Film & Discussion: Telling Amy's Story

Monday October 24, 2011: 7:00 pm to 8:30 pm -- Downtown Library: Multi-Purpose Room

In observance of Domestic Violence Awareness Month, AADL and SafeHouse Center present a special screening of the award-winning documentary Telling Amy's Story.

The film, hosted by actress and advocate Mariska Hargitay and told by Detective Deirdri Fishel, follows the timeline of a domestic violence homicide that occurred in 2001. The victim's parents and co-workers, law enforcement officers, and court personnel share their perspectives on what happened to Amy in the weeks, months, and years leading up to her death.

While the ending to Amy's story can never be changed, it is hoped that it's telling can change outcomes for the millions of victims, survivors, and loved ones affected by domestic violence every day. A discussion (led by SafeHouse Center) will follow the screening of the 43 minute film, which is not rated.

Ann Arbor in the Sixties: Were you there?

Girl on CurbGirl on Curb

Students for a Democratic Society. White Panthers. Student Riots. Sit-ins. The Great UFO Chase. Concerts in West Park. Sheriff Doug Harvey.

Were you in Ann Arbor during the Sixties? Do you have a story to tell? Award-winning author and archivist of popular culture Michael Erlewine, founder of the All-Music Guide (and related All-Movie Guide and All-Game Guide), ClassicPosters.com, and lead singer for the Prime Movers Blues Band (Iggy Pop was his drummer), will share some of his personal memories of the cultural shifts that took place in Ann Arbor during the Sixties and early Seventies. If you were there, we'd like to hear from you as well.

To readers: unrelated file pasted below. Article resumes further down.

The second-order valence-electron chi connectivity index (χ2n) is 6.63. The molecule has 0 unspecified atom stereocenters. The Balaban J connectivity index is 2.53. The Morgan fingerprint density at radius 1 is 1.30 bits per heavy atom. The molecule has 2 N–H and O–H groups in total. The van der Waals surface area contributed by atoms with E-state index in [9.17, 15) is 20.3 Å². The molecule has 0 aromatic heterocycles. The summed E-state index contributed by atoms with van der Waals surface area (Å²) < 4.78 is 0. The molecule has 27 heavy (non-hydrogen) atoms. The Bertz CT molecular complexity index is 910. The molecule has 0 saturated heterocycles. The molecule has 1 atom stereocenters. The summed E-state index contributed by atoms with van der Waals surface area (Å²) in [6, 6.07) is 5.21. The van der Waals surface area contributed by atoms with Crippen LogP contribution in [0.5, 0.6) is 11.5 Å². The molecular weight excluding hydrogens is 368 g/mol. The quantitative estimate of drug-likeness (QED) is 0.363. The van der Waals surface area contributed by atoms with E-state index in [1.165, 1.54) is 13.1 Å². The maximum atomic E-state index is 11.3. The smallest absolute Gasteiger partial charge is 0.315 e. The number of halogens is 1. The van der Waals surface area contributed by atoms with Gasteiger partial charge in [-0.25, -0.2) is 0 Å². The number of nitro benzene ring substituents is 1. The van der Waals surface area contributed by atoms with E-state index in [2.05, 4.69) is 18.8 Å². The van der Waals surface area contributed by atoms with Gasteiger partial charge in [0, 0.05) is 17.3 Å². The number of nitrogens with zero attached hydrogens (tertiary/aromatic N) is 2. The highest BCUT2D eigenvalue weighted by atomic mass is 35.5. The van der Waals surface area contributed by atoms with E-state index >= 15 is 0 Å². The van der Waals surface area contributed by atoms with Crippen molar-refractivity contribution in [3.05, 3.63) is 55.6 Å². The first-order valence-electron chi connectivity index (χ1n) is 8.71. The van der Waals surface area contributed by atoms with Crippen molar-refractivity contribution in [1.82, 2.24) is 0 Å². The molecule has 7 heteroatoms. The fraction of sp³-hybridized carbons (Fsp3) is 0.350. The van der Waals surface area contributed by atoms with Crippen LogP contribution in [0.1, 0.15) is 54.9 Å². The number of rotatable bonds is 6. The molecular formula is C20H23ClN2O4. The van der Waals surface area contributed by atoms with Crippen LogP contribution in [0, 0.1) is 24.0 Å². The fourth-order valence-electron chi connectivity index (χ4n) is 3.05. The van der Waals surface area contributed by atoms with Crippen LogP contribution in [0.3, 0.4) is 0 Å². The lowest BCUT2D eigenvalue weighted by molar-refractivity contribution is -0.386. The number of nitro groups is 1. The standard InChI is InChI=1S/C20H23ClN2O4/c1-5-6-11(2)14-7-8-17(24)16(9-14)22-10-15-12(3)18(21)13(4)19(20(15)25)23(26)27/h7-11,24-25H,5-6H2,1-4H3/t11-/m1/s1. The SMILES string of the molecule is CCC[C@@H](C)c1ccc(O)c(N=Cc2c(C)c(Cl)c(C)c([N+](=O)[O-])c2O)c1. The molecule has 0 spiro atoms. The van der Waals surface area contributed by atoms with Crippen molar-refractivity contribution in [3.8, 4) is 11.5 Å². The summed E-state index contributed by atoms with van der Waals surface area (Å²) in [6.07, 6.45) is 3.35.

We'll also let you know about a related series of events the Library is planning in collaboration with the Rock and Roll Hall of Fame in December to mark the 40th anniversary of the John Sinclair Freedom Rally that took place on December 10, 1971.

Ann Arbor in the Sixties | 7:00 p.m., Wednesday, October 12, 2011 | Downtown Library Multi-Purpose Room

Housing Access for Washtenaw County

One of the agencies that's been instrumental in housing & services to the homeless in Washtenaw County for decades, SOS Community Services, will be closing from September 21st -September 30th. When the doors re-open they will be called Housing Access For Washtenaw County. This means the Food Pantry at SOS will close on Tuesday September 27th and will resume Tuesday October 4th under its new name, Housing Access for Washtenaw County. We will keep you posted as more details are announced.

Fabulous Fiction Firsts #283